“It’s called compartmentalization. No one spills the secrets because no one knows them all.”
I was lucky enough to grow up during Marvel’s wonderful rebirth of the 1960’s and 1970’s. Of all of the comics they produced during that time, I was always least impressed with Captain America. I don’t think I ever read an issue of any of his mags with the notable exception of The Avengers. So how can it be possible that after dozens of Marvel films, and I’m including the Fox and other-studio-produced stuff, that Captain America: The Winter Soldier can end up being my favorite? Could it be that I’ve warmed up to the Cap under the compelling performances of Chris Evans. Nah! Could it be I’ve grown and matured a lot since I was a teenager? Anyone who knows me is certain that can’t be the answer. Could it be that maybe, just maybe, this just happens to be their best film yet? No maybe’s or could be’s about it. Captain America: The Winter Soldier is even better than The Avengers. It’s too early to tell if it’ll be my favorite tent-pole film of the summer, but it’s starting in the pole position, to be sure.
Let’s start with the story. Steve Rogers/Captain America (Evans) has now been working for Nick Fury (Jackson) and SHIELD since the events of The Avengers. We get to see him in action on what appears to be a routine rescue of a ship from pirates. He’s teamed up with Natasha “The Black Widow” Romanoff (Johansson) and a strike force team. The mission is a success, but Rogers is starting to have doubts about his job, Fury and SHIELD in general. That isn’t helped when Fury pretty much confirms his worst fears by revealing the top-secret project Insight. We’re talking serious firepower intended to head off terrorism before it’s committed. Punishment before the crime, as Rogers sees it. Obviously, Rogers has some serious thinking to do. But there won’t be time for that.
You see, Fury is running into some suspicions of his own about SHIELD and Project Insight. He goes to the World Council Secretary Alexander Pierce (Redford), an old and trusted friend. They agree to delay the project while Fury investigates, something he won’t get a chance to do. A series of action scenes sends Fury to the only man he trusts – Captain America. That doesn’t work out so well either, and before long The Cap and Black Widow are fugitives from SHIELD and all of the firepower at their command. Adding to those armaments is a mysterious super-powered bad guy who is the stuff of 50 years of legends. He’s known as the Winter Soldier, and no one even knows for sure he exists. Guess what? He exists. If you followed the comics, you know who this soldier ultimately is, and I won’t spoil it for you here if you don’t. If you thought The X-Files had conspiracies, this film makes that look like Shakespeare in the round. It’s a SHIELD civil war and the revealing of an old and very dangerous enemy.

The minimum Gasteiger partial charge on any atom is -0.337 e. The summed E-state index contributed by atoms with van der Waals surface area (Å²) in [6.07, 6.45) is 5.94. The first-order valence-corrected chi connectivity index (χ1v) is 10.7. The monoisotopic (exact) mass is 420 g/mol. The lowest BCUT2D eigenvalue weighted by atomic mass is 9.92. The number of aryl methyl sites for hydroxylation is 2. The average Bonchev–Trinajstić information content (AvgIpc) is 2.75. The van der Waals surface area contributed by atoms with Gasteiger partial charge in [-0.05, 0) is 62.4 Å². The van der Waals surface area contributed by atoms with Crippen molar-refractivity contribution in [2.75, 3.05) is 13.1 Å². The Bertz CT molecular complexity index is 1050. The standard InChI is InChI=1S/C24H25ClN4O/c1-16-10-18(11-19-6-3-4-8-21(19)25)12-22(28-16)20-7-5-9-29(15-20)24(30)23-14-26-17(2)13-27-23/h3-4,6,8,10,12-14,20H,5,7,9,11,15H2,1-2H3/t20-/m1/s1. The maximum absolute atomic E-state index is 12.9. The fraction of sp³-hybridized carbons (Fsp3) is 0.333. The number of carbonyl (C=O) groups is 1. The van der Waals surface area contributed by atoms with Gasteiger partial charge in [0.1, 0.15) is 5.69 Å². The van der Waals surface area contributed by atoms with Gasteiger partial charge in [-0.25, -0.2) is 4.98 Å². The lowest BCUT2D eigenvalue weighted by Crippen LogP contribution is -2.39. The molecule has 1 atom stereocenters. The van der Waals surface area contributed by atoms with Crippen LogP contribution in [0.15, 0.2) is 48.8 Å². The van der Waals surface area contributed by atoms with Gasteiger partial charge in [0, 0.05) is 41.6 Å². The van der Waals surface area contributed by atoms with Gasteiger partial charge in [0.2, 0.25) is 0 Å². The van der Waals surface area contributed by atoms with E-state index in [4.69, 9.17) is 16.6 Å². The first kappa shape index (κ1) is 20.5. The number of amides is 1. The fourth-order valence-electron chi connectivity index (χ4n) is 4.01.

This is a rather smart script. It brings us the best of the comic book hero action with a movie that could really operate outside of that genre. Any of these individual films also suffer from the logical question of why these guys just don’t call on the other super dudes when they’re in a jam. This film effectively isolates Cap and his small group of friends with the fugitive status. There’s also a matter of trust that will need to be addressed by the time Age Of Ultron comes around next summer.
The plot is also a game-changer for the Marvel universe. The ripples from this thing will have to spread to any of the films that follow as well as the television series. There are a ton of surprises. Many are quite predictable depending on your knowledge of these characters. For you they won’t be twists as much as waves of nostalgia. The story finds a way to incorporate what has gone before and what is to come without leaning very much on that material. It’s the best standalone story in the series. You can enjoy this movie without any past experience, be it films, cartoons or comics. And for those folks, I’m sure Marvel is hoping this will be the perfect jump-in point for them. You know what? It is. So yes, you’ll see some of it coming, but you’ll never see all of it coming. That’s the mark of a smart script.
I also like the evolution of the Steve Rogers character. There’s a temptation to continue to play on the fish-out-of-water aspects of Rogers. And certainly some of that remains. Still, the story shows a Captain America who has come to grips with the time he’s in, and he’s found a way to be comfortable in his own skin. The early banter with Black Widow gives us a look into that adjustment, yet lets us know he’s not all there yet. He’s also not the naive person he was in The Avengers. He’s confident enough to question what he’s doing and why. He’s ready to make friends. The script pays off all of the WWII era stuff in both poignant flashbacks and a Smithsonian exhibit that serves as a clever way to fill you in on the events of the first film, in case you missed it or forgot. The exhibit also serves as one of Stan Lee’s funniest cameos.
The Winter Soldier is the biggest little movie you have ever seen. And that’s at the core of what makes this such a terrific movie. You get all of the elements of a “mainstream” political thriller and action film while still experiencing the spectacular splendor that is this huge Marvel universe of technology and largess. We’re talking amazing car chases and firefights. We also get far more character moments here than in all of the other Marvel films combined. When I’m talking about character moments, I mean the small, quiet and rather intimate scenes where the actors can deliver without competing with all of the eye candy. Yeah, we came to see all of that, certainly. But it’s a grander idea to allow us to really enjoy the characters and the interactions.